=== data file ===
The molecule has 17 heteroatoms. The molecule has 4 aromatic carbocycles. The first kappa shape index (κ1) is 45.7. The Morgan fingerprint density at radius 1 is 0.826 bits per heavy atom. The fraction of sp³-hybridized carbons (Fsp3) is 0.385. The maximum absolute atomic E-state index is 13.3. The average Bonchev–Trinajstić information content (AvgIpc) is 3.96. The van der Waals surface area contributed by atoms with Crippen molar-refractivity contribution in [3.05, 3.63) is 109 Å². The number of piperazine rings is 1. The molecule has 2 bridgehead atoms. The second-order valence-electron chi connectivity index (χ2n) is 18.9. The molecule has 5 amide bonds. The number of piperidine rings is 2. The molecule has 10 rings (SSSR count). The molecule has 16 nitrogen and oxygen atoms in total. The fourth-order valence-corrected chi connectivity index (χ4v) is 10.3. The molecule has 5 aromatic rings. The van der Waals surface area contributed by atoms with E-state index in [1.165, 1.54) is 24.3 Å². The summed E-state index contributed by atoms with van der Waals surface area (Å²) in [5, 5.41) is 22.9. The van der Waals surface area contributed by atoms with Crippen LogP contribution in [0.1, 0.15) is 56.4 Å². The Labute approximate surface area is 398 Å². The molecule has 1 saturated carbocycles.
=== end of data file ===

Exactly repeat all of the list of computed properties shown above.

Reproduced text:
The molecule has 17 heteroatoms. The molecule has 4 aromatic carbocycles. The first kappa shape index (κ1) is 45.7. The Morgan fingerprint density at radius 1 is 0.826 bits per heavy atom. The fraction of sp³-hybridized carbons (Fsp3) is 0.385. The maximum absolute atomic E-state index is 13.3. The average Bonchev–Trinajstić information content (AvgIpc) is 3.96. The van der Waals surface area contributed by atoms with Crippen molar-refractivity contribution in [3.05, 3.63) is 109 Å². The number of piperazine rings is 1. The molecule has 2 bridgehead atoms. The second-order valence-electron chi connectivity index (χ2n) is 18.9. The molecule has 5 amide bonds. The number of piperidine rings is 2. The molecule has 10 rings (SSSR count). The molecule has 16 nitrogen and oxygen atoms in total. The fourth-order valence-corrected chi connectivity index (χ4v) is 10.3. The molecule has 5 aromatic rings. The van der Waals surface area contributed by atoms with E-state index in [1.165, 1.54) is 24.3 Å². The summed E-state index contributed by atoms with van der Waals surface area (Å²) in [5, 5.41) is 22.9. The van der Waals surface area contributed by atoms with Crippen LogP contribution in [0.1, 0.15) is 56.4 Å². The Labute approximate surface area is 398 Å². The molecule has 1 saturated carbocycles.